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Small Business Data

New Business Insights: 4 million Latino workers want to start new businesses

Up to four million Latino workers in the U.S. are considering starting new businesses, according to QuickBooks-commissioned research published today.* The move is a reaction to inflation’s impact on income and the internet making it easier than ever for people to go it alone.

If these dreams become reality, the industries that will see the fastest growth in Latino-owned businesses will be retail, food services, and construction. Many have big plans. Two-thirds (66%) intend to hire employees or contractors. Three in five (61%) aspire to build dynamic businesses that keep growing, year after year. Most (81%) admit they are naturally big thinkers.

Based on the experiences of existing business owners among the respondents, the next generation can expect average startup costs of around $13,000 per business (depending on the business and industry).

Inflation is the driving force

The rising cost of living is the number-one reason Latino entrepreneurs want to start businesses. Instead of passively losing income to rising prices, people are actively looking for ways to get ahead. More than two in five (44%) want to diversify their income by starting businesses alongside other jobs.

As the chart below shows, another important motivation is the desire to be their own boss. One in three (33%) say a lack of other opportunities nudged them toward business ownership. More than a quarter (28%) see it as the best way to make full use of their skills.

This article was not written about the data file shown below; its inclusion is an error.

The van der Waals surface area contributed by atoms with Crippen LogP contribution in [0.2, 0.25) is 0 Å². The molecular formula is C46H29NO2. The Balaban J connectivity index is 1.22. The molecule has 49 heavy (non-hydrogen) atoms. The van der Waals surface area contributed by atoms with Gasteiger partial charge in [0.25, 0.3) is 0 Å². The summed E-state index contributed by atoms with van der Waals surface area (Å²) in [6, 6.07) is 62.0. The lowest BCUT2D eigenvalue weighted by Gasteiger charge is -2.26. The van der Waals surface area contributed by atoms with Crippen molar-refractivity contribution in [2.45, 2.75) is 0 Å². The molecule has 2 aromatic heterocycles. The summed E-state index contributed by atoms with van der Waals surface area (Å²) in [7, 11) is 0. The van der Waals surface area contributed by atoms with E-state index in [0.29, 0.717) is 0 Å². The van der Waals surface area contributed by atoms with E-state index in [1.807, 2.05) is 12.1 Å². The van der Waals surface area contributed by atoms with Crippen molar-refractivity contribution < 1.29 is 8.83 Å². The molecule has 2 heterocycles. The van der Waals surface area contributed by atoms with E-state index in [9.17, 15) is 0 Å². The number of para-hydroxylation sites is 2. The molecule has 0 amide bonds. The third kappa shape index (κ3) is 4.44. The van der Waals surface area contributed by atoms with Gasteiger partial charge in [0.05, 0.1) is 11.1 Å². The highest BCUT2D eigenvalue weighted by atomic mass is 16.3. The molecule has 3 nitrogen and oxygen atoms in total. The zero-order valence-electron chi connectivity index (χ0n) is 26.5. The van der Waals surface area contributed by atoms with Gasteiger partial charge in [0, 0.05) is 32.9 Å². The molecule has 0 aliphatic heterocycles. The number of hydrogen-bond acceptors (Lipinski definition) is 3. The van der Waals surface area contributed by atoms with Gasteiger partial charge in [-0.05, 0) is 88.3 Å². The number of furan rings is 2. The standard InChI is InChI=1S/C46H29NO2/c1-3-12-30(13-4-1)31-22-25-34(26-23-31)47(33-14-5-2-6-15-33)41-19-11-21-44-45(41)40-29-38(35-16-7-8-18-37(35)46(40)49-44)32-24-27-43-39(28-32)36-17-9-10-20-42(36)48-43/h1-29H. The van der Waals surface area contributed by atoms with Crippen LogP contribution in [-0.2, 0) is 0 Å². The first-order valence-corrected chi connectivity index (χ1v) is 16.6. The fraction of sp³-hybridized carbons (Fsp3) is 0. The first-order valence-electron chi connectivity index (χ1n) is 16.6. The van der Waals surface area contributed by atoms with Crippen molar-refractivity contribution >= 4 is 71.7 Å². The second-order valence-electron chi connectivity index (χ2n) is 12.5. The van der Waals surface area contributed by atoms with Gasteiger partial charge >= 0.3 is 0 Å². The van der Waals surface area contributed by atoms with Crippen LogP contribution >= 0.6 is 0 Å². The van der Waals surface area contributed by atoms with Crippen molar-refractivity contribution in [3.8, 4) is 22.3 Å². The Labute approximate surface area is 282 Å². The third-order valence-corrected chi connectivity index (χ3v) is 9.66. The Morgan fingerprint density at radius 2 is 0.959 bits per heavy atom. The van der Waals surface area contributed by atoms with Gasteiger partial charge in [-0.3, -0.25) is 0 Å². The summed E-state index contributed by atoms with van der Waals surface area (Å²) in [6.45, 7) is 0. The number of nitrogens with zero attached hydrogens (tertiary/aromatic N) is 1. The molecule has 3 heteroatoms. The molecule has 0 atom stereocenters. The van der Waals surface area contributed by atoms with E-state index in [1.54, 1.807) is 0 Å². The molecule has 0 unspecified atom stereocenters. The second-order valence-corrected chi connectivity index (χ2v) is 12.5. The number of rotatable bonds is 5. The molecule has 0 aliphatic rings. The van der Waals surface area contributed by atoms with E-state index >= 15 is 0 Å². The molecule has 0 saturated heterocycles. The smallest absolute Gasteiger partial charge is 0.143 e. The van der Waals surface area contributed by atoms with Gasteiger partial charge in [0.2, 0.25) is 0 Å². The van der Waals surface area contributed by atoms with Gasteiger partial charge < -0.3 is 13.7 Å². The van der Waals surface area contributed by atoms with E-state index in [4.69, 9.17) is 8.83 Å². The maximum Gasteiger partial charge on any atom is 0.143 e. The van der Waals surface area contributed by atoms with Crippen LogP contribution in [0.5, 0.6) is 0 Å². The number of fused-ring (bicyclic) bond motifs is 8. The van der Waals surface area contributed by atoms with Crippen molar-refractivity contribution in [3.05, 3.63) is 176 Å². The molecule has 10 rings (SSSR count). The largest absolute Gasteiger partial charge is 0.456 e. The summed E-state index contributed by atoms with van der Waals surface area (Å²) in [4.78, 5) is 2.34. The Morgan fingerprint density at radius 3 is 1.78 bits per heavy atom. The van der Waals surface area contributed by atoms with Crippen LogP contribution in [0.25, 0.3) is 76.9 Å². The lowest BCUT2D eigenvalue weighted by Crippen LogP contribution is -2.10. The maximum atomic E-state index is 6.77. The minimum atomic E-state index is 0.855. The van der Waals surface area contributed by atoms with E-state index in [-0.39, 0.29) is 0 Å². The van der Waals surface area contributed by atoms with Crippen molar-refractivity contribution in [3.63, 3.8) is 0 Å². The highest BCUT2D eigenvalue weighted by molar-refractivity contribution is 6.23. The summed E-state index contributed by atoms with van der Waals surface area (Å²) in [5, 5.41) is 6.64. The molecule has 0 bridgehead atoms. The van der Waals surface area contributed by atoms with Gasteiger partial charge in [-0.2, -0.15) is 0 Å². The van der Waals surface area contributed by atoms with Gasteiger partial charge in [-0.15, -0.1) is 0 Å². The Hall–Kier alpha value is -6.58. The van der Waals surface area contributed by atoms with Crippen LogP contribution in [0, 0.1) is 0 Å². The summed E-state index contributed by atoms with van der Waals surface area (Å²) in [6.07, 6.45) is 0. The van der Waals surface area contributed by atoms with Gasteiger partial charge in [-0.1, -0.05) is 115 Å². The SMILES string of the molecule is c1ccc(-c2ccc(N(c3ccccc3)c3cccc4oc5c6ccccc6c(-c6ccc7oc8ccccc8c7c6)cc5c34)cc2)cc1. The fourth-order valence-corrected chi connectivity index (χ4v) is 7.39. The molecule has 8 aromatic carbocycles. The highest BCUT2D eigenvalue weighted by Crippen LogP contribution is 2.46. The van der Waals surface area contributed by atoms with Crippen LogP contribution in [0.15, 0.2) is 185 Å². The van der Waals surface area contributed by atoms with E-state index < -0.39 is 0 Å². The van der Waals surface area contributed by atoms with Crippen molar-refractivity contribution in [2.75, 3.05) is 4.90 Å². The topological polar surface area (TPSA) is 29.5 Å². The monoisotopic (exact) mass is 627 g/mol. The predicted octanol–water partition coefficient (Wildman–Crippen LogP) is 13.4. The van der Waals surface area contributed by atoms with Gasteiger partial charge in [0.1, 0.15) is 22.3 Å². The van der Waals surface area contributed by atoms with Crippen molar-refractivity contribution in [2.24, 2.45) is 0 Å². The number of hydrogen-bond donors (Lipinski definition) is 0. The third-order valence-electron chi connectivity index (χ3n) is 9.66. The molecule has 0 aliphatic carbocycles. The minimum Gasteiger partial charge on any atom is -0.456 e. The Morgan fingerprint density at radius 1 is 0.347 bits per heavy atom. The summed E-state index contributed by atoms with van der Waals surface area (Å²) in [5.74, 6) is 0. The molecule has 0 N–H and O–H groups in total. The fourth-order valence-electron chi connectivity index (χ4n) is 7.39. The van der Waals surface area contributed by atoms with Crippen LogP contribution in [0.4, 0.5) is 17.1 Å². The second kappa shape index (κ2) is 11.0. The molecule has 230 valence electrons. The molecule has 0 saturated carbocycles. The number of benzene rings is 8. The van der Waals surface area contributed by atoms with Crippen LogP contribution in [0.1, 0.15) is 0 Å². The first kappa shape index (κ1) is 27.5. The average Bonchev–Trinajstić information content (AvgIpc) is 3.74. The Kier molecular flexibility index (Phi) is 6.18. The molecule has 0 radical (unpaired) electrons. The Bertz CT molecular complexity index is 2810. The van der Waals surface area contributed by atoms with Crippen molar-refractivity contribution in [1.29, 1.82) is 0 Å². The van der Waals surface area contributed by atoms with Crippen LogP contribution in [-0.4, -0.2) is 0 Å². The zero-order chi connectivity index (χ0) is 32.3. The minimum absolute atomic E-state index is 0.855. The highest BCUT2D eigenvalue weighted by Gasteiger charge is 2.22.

Digital technology accelerates new business growth

Overall, more than eight out of 10 respondents (86%) believe the internet and digital technology such as software and e-commerce systems are making it easier for people to start businesses. This is because it’s easier to reach customers, find the right business management tools, and get advice (see chart below).

Indeed, the majority of Latino business owners (57%) say they should have made more use of digital technology when they started their business. The next generation is listening. Almost eight out of 10 (77%) will use e-commerce from day one. Just 23% expect to make all their sales in person.

How will people fund their new businesses?

Like most small businesses, the next wave of Latino-owned startups will be largely self-funded. More than three in five (62%) say they will use their personal savings. Two in five (41%) hope to get business loans, but the data suggests this remains a challenge. Overall, less than half of Latino business owners (46%) have applied for funding—compared to almost two-thirds (65%) of other businesses. And among those who have applied, the majority (61%) had their applications rejected.

This matters. More than two in five Latino business owners (46%) say the lack of funding for their business has held them back.

New businesses rely on family and friends

One source of support small business owners can always rely on, it seems, is their family and friends. As the chart above shows, one in five (20%) will borrow money from friends or relatives to launch their business. A third (33%) plan to hire family members as employees or contractors. 

But family contributions often start much earlier in life. Almost all of the respondents (98%) say a family member inspired them to become a business owner—either due to the success of previous generations or the drive to provide for the next.